How to make rosin
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- Steps for making rosin
- What’s a “good” yield?
- How do the pros press rosin?
If you’re unfamiliar with the rosin making process, get ready for a cannabis DIY experience that could change your consumption life forever. Rosin is a concentrate made by exposing cannabis to heat and pressure in order to force out the terpenes and cannabinoids found in the plant’s trichome glands. Rosin can be made out of flower, dry sift (kief), or subpar hash with a few tools you likely have around the house.
Rosin is a concentrate made by exposing cannabis to heat and pressure in order to force out the terpenes and cannabinoids found in the plant’s trichome glands. Photo by: Gina Coleman/Weedmaps
Since rosin is created without the use of solvents, which can alter the flavor and resulting product, it’s preferred by consumers who don’t want any chance of having residual, man-made chemicals in their concentrates.
This extraction technique has been used by other industries for thousands of years. Imagine squeezing the oil out of an olive or the juice from a grape. The rosin process literally presses the starting material until it produces a potent, solventless concentrate. It can even turn hash that just won’t melt into a dabbable product.
Rosin technology has been around for decades, but it didn’t really take off until Phil “Soilgrown” Salazar (@soilgrown_solventless) began sharing photos of his rosin experiments on social media and discussing his techniques with the cannabis community. While Salazar didn’t invent the process, he did play a huge role in creating the hype that has spurred many solventless enthusiasts to begin experimenting on their own.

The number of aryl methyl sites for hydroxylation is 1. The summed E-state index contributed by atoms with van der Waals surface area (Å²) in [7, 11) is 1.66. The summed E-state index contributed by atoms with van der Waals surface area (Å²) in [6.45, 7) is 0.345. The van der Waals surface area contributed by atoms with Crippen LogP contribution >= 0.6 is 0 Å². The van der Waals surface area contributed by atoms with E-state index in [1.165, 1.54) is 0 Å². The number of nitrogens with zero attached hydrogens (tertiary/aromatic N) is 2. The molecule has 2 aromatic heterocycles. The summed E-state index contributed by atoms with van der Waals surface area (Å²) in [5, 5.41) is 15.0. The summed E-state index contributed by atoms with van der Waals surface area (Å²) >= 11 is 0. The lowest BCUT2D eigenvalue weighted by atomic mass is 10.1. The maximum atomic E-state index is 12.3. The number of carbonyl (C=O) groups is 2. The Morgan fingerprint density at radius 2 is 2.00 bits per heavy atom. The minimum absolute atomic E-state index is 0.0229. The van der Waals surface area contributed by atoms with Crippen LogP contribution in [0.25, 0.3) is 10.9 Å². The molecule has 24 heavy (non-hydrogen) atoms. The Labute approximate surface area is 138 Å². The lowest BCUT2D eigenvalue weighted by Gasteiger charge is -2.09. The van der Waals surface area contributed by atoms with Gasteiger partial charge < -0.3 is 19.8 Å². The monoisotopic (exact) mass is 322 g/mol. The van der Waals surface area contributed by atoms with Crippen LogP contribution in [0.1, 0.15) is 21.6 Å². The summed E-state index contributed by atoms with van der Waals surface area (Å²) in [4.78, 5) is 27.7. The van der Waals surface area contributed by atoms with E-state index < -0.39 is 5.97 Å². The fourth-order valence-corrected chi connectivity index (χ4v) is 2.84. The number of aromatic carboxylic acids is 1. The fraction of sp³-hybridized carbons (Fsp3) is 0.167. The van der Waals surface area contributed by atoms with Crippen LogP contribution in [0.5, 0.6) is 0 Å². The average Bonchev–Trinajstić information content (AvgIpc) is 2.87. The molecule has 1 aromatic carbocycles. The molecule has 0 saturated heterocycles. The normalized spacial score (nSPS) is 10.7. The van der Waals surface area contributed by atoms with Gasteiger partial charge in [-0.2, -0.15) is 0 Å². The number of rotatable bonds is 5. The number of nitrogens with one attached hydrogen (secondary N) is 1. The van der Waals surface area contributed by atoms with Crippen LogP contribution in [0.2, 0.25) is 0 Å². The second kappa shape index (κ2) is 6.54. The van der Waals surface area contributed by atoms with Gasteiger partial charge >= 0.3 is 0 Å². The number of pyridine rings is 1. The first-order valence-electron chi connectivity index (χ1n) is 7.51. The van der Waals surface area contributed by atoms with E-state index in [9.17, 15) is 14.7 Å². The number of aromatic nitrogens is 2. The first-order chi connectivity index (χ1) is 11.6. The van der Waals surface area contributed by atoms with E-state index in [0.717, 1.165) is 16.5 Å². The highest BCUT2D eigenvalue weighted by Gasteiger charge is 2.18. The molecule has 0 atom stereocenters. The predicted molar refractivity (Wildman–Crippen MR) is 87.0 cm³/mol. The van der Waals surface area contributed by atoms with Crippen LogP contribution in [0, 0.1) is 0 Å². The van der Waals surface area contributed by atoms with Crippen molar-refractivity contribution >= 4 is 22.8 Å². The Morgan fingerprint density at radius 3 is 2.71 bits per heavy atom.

A post shared by Soilgrown Solventless (@soilgrown_solventless) on Nov 15, 2015 at 10:11am PST
Ready to join the fun? Before you make your first batch of rosin, you’ll need a hair straightener, parchment paper, cannabis, a rosin bag (optional), heat-resistant gloves (optional, but recommended) and a dabber to collect the rosin when you’re done.
A hair straightener with 2-inch plates and customizable temperature controls work best, but the process will still work with a straightener that has low, medium, and high settings. It may just take a little more trial and error.
Temperature plays a big role in determining the quality and overall yield and the ideal temperature is heavily dependent on the chemical makeup of the cannabis used. If your flower, dry sift, or hash is terpene-rich, a lower temperature is needed. This is because the terpenes squeezed out of the trichome glands during the initial press act as a natural solvent to facilitate the rosin process. With fewer terpenes to play that role, you’ll need more pressure and heat to coax the cannabinoids out of the glands.
As a general rule of thumb, temperatures between 250-300 degrees Fahrenheit, or 121-149 degrees Celsius, will yield a more stable product, like shatter. Temperatures between 300-335 degrees Fahrenheit, or 149-168 degrees Celsius, tend to result in a sappier texture.
You can make rosin by pressing a cured nug, dry sift, or hash directly between two pieces of parchment paper and apply heat using a hair straightener. Photo by: Gina Coleman/Weedmaps
You can make rosin by pressing a cured, gently broken down nug directly between two pieces of parchment paper, or by placing dry sift or hash into a rosin screen or mesh bag and placing the bag in between the parchment paper. While typically used by more experienced rosin makers, these screens and bags are used to filter out plant particulates that can make their way into your finished product. The smaller the screen size, the more particulates it will hold back, but it will also restrict the flow of your rosin and possibly reduce your overall yield.
Choosing the correct screen size is a delicate balance should you go that route. Finer mesh screens (25-45 microns) are ideal for any form of dry sift or hash. Larger mesh screens (70-120 microns) can be used for either lightly ground nugs or trim.